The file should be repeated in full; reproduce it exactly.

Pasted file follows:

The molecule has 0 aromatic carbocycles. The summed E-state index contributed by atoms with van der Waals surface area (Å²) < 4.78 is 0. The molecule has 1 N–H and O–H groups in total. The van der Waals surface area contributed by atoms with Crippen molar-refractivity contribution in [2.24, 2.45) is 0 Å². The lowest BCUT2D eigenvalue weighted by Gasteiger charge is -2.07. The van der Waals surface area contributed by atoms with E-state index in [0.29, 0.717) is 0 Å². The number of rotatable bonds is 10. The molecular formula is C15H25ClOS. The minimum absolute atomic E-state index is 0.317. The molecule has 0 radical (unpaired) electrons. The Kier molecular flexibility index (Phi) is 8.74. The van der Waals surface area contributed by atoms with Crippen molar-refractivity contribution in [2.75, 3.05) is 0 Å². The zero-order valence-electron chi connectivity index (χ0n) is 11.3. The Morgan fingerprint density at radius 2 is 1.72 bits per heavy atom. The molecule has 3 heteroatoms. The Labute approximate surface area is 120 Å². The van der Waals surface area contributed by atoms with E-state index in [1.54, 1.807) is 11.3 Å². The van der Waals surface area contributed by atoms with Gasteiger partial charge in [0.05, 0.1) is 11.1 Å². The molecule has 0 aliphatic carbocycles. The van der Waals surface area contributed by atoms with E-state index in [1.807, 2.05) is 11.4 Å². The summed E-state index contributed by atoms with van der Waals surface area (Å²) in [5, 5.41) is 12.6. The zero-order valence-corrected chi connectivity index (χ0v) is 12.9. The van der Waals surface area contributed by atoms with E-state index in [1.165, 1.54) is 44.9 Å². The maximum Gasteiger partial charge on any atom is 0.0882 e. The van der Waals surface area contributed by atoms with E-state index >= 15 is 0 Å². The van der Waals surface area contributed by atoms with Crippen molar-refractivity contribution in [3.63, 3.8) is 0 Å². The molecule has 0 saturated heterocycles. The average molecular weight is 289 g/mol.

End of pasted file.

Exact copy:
The molecule has 0 aromatic carbocycles. The summed E-state index contributed by atoms with van der Waals surface area (Å²) < 4.78 is 0. The molecule has 1 N–H and O–H groups in total. The van der Waals surface area contributed by atoms with Crippen molar-refractivity contribution in [2.24, 2.45) is 0 Å². The lowest BCUT2D eigenvalue weighted by Gasteiger charge is -2.07. The van der Waals surface area contributed by atoms with E-state index in [0.29, 0.717) is 0 Å². The number of rotatable bonds is 10. The molecular formula is C15H25ClOS. The minimum absolute atomic E-state index is 0.317. The molecule has 0 radical (unpaired) electrons. The Kier molecular flexibility index (Phi) is 8.74. The van der Waals surface area contributed by atoms with Crippen molar-refractivity contribution in [2.75, 3.05) is 0 Å². The zero-order valence-electron chi connectivity index (χ0n) is 11.3. The Morgan fingerprint density at radius 2 is 1.72 bits per heavy atom. The molecule has 3 heteroatoms. The Labute approximate surface area is 120 Å². The van der Waals surface area contributed by atoms with E-state index in [1.54, 1.807) is 11.3 Å². The van der Waals surface area contributed by atoms with Gasteiger partial charge in [0.05, 0.1) is 11.1 Å². The molecule has 0 aliphatic carbocycles. The van der Waals surface area contributed by atoms with E-state index in [1.807, 2.05) is 11.4 Å². The summed E-state index contributed by atoms with van der Waals surface area (Å²) in [5, 5.41) is 12.6. The zero-order valence-corrected chi connectivity index (χ0v) is 12.9. The van der Waals surface area contributed by atoms with E-state index in [1.165, 1.54) is 44.9 Å². The maximum Gasteiger partial charge on any atom is 0.0882 e. The van der Waals surface area contributed by atoms with E-state index >= 15 is 0 Å². The van der Waals surface area contributed by atoms with Crippen molar-refractivity contribution in [3.63, 3.8) is 0 Å². The molecule has 0 saturated heterocycles. The average molecular weight is 289 g/mol.